“We were there at about the same time,” he said.

Competitor to coach

Brown transitioned smoothly from competing to coaching.

A Vail man named Rick had lost his leg and was training at Golden Peak. Brown spotted him and got together with the Beaver Creek folks. They set up a downhill course on Beaver Creek’s Strawberry Park to train for a World Championship event in Winter Park.

The U.S. Ski Team liked what he did and hired him to coach the U.S. Disabled Ski Team.

With Brown as head coach ’96-’97, the US team became a powerhouse. He coached two of the most decorated Paralympic athletes, Chris Waddell and Sarah Will.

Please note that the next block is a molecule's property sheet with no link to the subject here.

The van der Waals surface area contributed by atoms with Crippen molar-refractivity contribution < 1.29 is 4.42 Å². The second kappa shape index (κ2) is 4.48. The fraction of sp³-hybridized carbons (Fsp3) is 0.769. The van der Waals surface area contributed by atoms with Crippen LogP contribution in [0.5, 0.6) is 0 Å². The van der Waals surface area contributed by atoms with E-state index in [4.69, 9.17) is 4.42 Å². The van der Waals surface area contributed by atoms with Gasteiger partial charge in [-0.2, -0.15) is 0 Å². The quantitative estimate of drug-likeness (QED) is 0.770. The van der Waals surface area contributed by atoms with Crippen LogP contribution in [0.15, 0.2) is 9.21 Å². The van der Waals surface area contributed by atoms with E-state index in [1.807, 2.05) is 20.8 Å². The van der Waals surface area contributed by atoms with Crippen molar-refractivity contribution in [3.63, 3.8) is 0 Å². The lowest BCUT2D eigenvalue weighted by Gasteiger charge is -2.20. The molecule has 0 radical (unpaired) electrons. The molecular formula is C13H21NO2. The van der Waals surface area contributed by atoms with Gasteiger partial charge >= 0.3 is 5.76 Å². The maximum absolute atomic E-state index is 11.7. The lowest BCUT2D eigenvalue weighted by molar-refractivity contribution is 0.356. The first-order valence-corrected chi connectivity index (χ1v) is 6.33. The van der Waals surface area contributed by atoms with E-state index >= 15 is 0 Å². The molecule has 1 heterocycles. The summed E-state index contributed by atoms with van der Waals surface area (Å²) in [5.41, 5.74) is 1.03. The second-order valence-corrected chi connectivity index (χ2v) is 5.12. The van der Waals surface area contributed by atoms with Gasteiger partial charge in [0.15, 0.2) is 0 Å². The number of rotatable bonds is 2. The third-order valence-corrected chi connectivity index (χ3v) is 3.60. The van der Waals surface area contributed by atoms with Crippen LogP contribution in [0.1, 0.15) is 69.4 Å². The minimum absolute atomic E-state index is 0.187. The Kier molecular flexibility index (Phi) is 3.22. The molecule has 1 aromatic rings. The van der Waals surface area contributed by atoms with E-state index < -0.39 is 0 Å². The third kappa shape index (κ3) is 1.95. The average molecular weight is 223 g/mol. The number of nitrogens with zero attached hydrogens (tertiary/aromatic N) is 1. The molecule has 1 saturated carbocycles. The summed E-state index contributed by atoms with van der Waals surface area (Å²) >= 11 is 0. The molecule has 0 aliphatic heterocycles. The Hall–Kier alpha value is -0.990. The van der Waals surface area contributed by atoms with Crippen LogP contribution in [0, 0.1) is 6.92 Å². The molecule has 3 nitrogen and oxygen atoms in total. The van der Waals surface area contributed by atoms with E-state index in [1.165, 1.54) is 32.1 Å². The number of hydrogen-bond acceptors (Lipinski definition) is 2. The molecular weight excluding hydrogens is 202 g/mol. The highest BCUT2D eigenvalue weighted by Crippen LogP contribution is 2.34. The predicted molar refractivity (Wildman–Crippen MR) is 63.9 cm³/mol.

These days, Brown says he has come full circle. He started ski racing in Buddy Werner League at Meadow Mountain. Now, he’s coaching his daughter in Buddy Werner League.

“I’m very excited and humbled. I was incredibly honored to be nominated and never in my wildest dreams thought I would be inducted. When I was chosen, I was thrilled,” Brown said.

The Hall of Fame inductions are scheduled for this fall.

“We are pleased to honor this incredible class of Hall of Fame inductees selected from an inspiring list of richly deserving nominees,” said Susie Tjossem, executive director of the Colorado Ski & Snowboard Museum Hall of Fame. “The 150-member hall of fame election panel truly had a tough task in selecting from among so many great candidates.”